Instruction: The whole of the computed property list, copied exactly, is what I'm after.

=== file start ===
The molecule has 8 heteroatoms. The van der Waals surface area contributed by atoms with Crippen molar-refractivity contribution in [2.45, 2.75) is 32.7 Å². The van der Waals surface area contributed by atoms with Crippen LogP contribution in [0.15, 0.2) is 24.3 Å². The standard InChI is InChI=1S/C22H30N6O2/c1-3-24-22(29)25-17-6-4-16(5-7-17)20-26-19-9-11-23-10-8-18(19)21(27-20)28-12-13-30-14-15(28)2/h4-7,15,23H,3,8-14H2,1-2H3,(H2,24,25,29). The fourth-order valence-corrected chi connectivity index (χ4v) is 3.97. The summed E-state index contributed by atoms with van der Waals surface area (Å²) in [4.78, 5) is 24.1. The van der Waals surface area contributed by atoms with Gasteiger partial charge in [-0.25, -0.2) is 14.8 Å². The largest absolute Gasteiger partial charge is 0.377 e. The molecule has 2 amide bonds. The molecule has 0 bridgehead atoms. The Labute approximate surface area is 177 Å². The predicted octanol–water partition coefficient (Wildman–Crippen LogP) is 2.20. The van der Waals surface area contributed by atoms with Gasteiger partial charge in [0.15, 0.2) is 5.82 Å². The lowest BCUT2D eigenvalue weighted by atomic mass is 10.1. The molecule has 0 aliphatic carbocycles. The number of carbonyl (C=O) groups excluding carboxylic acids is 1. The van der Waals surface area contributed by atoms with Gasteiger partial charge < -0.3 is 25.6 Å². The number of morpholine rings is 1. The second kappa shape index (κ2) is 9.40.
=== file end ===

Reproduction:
The molecule has 8 heteroatoms. The van der Waals surface area contributed by atoms with Crippen molar-refractivity contribution in [2.45, 2.75) is 32.7 Å². The van der Waals surface area contributed by atoms with Crippen LogP contribution in [0.15, 0.2) is 24.3 Å². The standard InChI is InChI=1S/C22H30N6O2/c1-3-24-22(29)25-17-6-4-16(5-7-17)20-26-19-9-11-23-10-8-18(19)21(27-20)28-12-13-30-14-15(28)2/h4-7,15,23H,3,8-14H2,1-2H3,(H2,24,25,29). The fourth-order valence-corrected chi connectivity index (χ4v) is 3.97. The summed E-state index contributed by atoms with van der Waals surface area (Å²) in [4.78, 5) is 24.1. The van der Waals surface area contributed by atoms with Gasteiger partial charge in [-0.25, -0.2) is 14.8 Å². The largest absolute Gasteiger partial charge is 0.377 e. The molecule has 2 amide bonds. The molecule has 0 bridgehead atoms. The Labute approximate surface area is 177 Å². The predicted octanol–water partition coefficient (Wildman–Crippen LogP) is 2.20. The van der Waals surface area contributed by atoms with Gasteiger partial charge in [0.15, 0.2) is 5.82 Å². The lowest BCUT2D eigenvalue weighted by atomic mass is 10.1. The molecule has 0 aliphatic carbocycles. The number of carbonyl (C=O) groups excluding carboxylic acids is 1. The van der Waals surface area contributed by atoms with Gasteiger partial charge < -0.3 is 25.6 Å². The number of morpholine rings is 1. The second kappa shape index (κ2) is 9.40.